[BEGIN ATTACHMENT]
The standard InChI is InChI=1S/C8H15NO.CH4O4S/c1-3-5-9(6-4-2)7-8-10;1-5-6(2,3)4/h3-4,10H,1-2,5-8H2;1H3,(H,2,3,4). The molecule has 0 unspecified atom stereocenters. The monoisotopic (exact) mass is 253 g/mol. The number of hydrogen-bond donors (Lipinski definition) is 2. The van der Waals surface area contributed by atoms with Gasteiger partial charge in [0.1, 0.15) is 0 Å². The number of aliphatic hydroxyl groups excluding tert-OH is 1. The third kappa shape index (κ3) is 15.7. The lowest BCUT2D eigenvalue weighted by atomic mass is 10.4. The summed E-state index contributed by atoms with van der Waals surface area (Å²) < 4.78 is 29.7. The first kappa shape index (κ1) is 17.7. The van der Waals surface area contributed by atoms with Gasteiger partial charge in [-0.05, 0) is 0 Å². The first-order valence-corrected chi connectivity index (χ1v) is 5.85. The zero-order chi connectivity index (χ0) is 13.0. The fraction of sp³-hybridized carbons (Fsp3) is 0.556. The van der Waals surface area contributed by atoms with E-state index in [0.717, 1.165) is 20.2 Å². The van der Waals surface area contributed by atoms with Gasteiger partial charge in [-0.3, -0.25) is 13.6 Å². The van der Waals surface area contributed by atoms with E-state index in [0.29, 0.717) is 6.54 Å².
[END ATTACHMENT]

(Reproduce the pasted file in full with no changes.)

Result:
The standard InChI is InChI=1S/C8H15NO.CH4O4S/c1-3-5-9(6-4-2)7-8-10;1-5-6(2,3)4/h3-4,10H,1-2,5-8H2;1H3,(H,2,3,4). The molecule has 0 unspecified atom stereocenters. The monoisotopic (exact) mass is 253 g/mol. The number of hydrogen-bond donors (Lipinski definition) is 2. The van der Waals surface area contributed by atoms with Gasteiger partial charge in [0.1, 0.15) is 0 Å². The number of aliphatic hydroxyl groups excluding tert-OH is 1. The third kappa shape index (κ3) is 15.7. The lowest BCUT2D eigenvalue weighted by atomic mass is 10.4. The summed E-state index contributed by atoms with van der Waals surface area (Å²) < 4.78 is 29.7. The first kappa shape index (κ1) is 17.7. The van der Waals surface area contributed by atoms with Gasteiger partial charge in [-0.05, 0) is 0 Å². The first-order valence-corrected chi connectivity index (χ1v) is 5.85. The zero-order chi connectivity index (χ0) is 13.0. The fraction of sp³-hybridized carbons (Fsp3) is 0.556. The van der Waals surface area contributed by atoms with E-state index in [0.717, 1.165) is 20.2 Å². The van der Waals surface area contributed by atoms with Gasteiger partial charge in [-0.3, -0.25) is 13.6 Å². The van der Waals surface area contributed by atoms with E-state index in [0.29, 0.717) is 6.54 Å².